Tansy Gold

Printer Friendly | Permalink |  | Top
 
Catshrink Donating Member (1000+ posts) Send PM | Profile | Ignore Sat Mar-13-10 09:10 AM
Response to Reply #127
131. Brillian post!
You nailed it, TG!
Printer Friendly | Permalink |  | Top
 
Starry Messenger Donating Member (1000+ posts) Send PM | Profile | Ignore Sat Mar-13-10 10:05 AM
Response to Reply #127
149. Tansy, this would be an excellent OP
Edited on Sat Mar-13-10 10:22 AM by Starry Messenger
:thumbsup: Consider reposting as its own thread if you have the time. You nailed it.
Printer Friendly | Permalink |  | Top
 
Tansy_Gold Donating Member (1000+ posts) Send PM | Profile | Ignore Sat Mar-13-10 10:18 AM
Response to Reply #149
150. Its. Its. Its. ;-)
I pointed out to another poster whose thread dealt with education issues that the possessive "its" has no apostrophe, so to be fair, I have to point it out to you, too, Starry Messenger. ;-).

His. Hers. Theirs. Yours. Its.



Tansy Gold, who probably should have been a teacher but lacks both the credentials and the self-confidence and is instead therefore running for president and maybe ought to take Starry Messenger's advice and post this as its own thread after she gets back from coffee and her fat-and-sugar-but-not-salt laden iced coffee.
Printer Friendly | Permalink |  | Top
 
Starry Messenger Donating Member (1000+ posts) Send PM | Profile | Ignore Sat Mar-13-10 10:24 AM
Response to Reply #150
152. I fixed it!
I hate that mistake too! I was going to blame it on lack of coffee. :D
Printer Friendly | Permalink |  | Top
 
Demeter Donating Member (1000+ posts) Send PM | Profile | Ignore Sat Mar-13-10 11:24 AM
Response to Reply #127
159. Hey Tansy--Everything You Say Is True, But Not Complete
Charter schools for profit started as scams to pick the pockets of suburbanites looking for "elite alternatives for the socially upwardly mobile"--and promptly crashed and burned. They couldn't deliver, period. And the money wasn't there.

So now they try the scam on the most depressed city in the country. It's gonna crash and burn even worse--because there is no tax base to pilfer, and the Feds aren't going to fund it, seeing as they wouldn't even fund real education when it was around.

Unless, and this is EXTREMELY unlikely, the venture is undertaken as pure charity. It's odds are slightly better, although the Catholic Church did that for decades, it never made a profit out of it, not even in keeping its rolls up.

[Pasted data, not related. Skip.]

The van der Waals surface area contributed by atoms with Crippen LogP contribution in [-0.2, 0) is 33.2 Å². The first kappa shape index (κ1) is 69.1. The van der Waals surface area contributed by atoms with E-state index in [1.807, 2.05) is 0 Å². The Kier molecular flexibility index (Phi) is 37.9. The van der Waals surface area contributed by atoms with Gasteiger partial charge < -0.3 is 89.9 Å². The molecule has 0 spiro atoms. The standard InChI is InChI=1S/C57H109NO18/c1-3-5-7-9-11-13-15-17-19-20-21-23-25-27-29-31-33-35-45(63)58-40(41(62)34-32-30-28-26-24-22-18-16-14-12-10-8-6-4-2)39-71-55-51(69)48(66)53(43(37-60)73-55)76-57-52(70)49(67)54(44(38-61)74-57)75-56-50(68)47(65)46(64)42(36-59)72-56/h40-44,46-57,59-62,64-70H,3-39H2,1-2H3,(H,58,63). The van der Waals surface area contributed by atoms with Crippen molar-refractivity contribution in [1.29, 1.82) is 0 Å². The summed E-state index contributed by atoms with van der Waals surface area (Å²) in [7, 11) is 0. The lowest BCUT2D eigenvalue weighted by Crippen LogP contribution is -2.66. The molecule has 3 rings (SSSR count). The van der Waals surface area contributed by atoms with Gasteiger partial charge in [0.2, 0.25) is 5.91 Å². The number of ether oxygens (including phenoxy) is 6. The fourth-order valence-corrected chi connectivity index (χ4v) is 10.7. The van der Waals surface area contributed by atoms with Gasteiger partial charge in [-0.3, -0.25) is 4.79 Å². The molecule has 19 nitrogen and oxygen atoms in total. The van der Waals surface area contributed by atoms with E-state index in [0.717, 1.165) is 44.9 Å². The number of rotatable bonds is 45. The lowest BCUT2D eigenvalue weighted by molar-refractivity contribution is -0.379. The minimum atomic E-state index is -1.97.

Let David Bing take them for all he can get. They deserve it.

Printer Friendly | Permalink |  | Top
 
Tansy_Gold Donating Member (1000+ posts) Send PM | Profile | Ignore Sat Mar-13-10 01:49 PM
Response to Reply #159
187. Bing won't take them; they'll take him.
Public education is not a business, and trying to run it on a business model is a recipe for failure.

The propaganda has always laid the blame on the schools, never on the underlying social problems. Bing can no more fix that foundation than he can fly to the moon, and because he himself is a "businessman" rather than an educator, he is probably going to have a business-oriented point of view. Unfortunately, in public education, the bottom line is not the bottom line.

Bing isn't a big enough player -- all puns intended -- to make this venture succeed. The people who are taking over his city's schools are, for all their alleged philanthropic motives, profit oriented. They want control over the education system because they have an agenda of their own. I don't know what that agenda is, and though I can hazard a guess, I won't do so here. But you can bet your bottom dollar that they have one.

Detroit's glory was in manufacturing, and we all know that is the heart of any vibrant economy. Good jobs, good union jobs with good pay and benefits made Detroit a healthy city. The loss of those jobs set it on a downward spiral to urban death. Dave Bing can't change that, and Eli Broad doesn't want to. You wanna bet who's gonna win that match up?



Tansy Gold

Printer Friendly | Permalink |  | Top
 
Demeter Donating Member (1000+ posts) Send PM | Profile | Ignore Sat Mar-13-10 03:40 PM
Response to Reply #187
195. They Can't Force People To Send their Kids to Their Profit Centers
They can't force people to be taxed for it, either. Let them all beat themselves silly trying to. They won't profit, save in experience. Any dollars they drop in Detroit will be recycled into something much more useful.

And I do think Bing can take them. He is nobody's fool.
Printer Friendly | Permalink |  | Top
 
Tansy_Gold Donating Member (1000+ posts) Send PM | Profile | Ignore Sat Mar-13-10 06:19 PM
Response to Reply #195
208. They don't have to force anyone. The propaganda will have parents* fighting
to get their kids into the "new" and "better" schools.


*Or what pass for "parents" in these troubled times.